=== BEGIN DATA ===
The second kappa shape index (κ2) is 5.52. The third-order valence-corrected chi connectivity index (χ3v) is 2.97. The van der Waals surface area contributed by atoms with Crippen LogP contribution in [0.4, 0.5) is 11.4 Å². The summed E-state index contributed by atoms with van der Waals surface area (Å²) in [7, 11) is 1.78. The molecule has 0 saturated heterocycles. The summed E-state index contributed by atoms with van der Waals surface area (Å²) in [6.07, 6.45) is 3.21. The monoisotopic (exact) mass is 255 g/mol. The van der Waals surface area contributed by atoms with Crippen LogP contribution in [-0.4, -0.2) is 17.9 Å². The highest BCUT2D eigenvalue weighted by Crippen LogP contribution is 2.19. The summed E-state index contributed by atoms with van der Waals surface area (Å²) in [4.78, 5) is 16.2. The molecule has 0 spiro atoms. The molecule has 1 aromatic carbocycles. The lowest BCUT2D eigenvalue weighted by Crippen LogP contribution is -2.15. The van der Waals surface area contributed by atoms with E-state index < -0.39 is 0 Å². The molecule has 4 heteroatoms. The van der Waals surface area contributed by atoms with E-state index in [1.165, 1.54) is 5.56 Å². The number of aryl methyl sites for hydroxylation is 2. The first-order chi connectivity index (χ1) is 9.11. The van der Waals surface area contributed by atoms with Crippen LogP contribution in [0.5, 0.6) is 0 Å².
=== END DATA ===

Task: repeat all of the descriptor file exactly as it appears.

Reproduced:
The second kappa shape index (κ2) is 5.52. The third-order valence-corrected chi connectivity index (χ3v) is 2.97. The van der Waals surface area contributed by atoms with Crippen LogP contribution in [0.4, 0.5) is 11.4 Å². The summed E-state index contributed by atoms with van der Waals surface area (Å²) in [7, 11) is 1.78. The molecule has 0 saturated heterocycles. The summed E-state index contributed by atoms with van der Waals surface area (Å²) in [6.07, 6.45) is 3.21. The monoisotopic (exact) mass is 255 g/mol. The van der Waals surface area contributed by atoms with Crippen LogP contribution in [-0.4, -0.2) is 17.9 Å². The highest BCUT2D eigenvalue weighted by Crippen LogP contribution is 2.19. The summed E-state index contributed by atoms with van der Waals surface area (Å²) in [4.78, 5) is 16.2. The molecule has 0 spiro atoms. The molecule has 1 aromatic carbocycles. The lowest BCUT2D eigenvalue weighted by Crippen LogP contribution is -2.15. The van der Waals surface area contributed by atoms with E-state index < -0.39 is 0 Å². The molecule has 4 heteroatoms. The van der Waals surface area contributed by atoms with E-state index in [1.165, 1.54) is 5.56 Å². The number of aryl methyl sites for hydroxylation is 2. The first-order chi connectivity index (χ1) is 9.11. The van der Waals surface area contributed by atoms with Crippen LogP contribution in [0.5, 0.6) is 0 Å².